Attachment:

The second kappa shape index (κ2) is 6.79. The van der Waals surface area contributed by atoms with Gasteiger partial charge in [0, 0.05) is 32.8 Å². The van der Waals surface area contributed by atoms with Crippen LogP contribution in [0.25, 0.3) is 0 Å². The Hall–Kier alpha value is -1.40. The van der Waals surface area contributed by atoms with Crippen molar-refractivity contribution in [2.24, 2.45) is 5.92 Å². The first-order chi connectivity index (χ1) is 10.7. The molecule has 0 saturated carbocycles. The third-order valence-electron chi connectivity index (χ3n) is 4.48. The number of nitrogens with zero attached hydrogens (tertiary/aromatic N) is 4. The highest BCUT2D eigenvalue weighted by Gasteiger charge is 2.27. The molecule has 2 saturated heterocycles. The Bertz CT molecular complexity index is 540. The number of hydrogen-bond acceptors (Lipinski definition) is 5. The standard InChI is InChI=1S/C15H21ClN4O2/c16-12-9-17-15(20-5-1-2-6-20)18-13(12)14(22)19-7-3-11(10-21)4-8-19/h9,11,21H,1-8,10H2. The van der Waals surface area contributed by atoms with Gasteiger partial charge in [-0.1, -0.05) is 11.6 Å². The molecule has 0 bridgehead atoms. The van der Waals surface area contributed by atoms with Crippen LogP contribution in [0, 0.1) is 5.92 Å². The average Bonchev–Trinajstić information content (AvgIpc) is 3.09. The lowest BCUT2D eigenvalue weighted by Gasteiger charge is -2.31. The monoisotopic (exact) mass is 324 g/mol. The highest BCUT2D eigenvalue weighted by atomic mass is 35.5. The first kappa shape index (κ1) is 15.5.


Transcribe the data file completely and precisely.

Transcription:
The second kappa shape index (κ2) is 6.79. The van der Waals surface area contributed by atoms with Gasteiger partial charge in [0, 0.05) is 32.8 Å². The van der Waals surface area contributed by atoms with Crippen LogP contribution in [0.25, 0.3) is 0 Å². The Hall–Kier alpha value is -1.40. The van der Waals surface area contributed by atoms with Crippen molar-refractivity contribution in [2.24, 2.45) is 5.92 Å². The first-order chi connectivity index (χ1) is 10.7. The molecule has 0 saturated carbocycles. The third-order valence-electron chi connectivity index (χ3n) is 4.48. The number of nitrogens with zero attached hydrogens (tertiary/aromatic N) is 4. The highest BCUT2D eigenvalue weighted by Gasteiger charge is 2.27. The molecule has 2 saturated heterocycles. The Bertz CT molecular complexity index is 540. The number of hydrogen-bond acceptors (Lipinski definition) is 5. The standard InChI is InChI=1S/C15H21ClN4O2/c16-12-9-17-15(20-5-1-2-6-20)18-13(12)14(22)19-7-3-11(10-21)4-8-19/h9,11,21H,1-8,10H2. The van der Waals surface area contributed by atoms with Gasteiger partial charge in [-0.1, -0.05) is 11.6 Å². The molecule has 0 bridgehead atoms. The van der Waals surface area contributed by atoms with Crippen LogP contribution in [0, 0.1) is 5.92 Å². The average Bonchev–Trinajstić information content (AvgIpc) is 3.09. The lowest BCUT2D eigenvalue weighted by Gasteiger charge is -2.31. The monoisotopic (exact) mass is 324 g/mol. The highest BCUT2D eigenvalue weighted by atomic mass is 35.5. The first kappa shape index (κ1) is 15.5.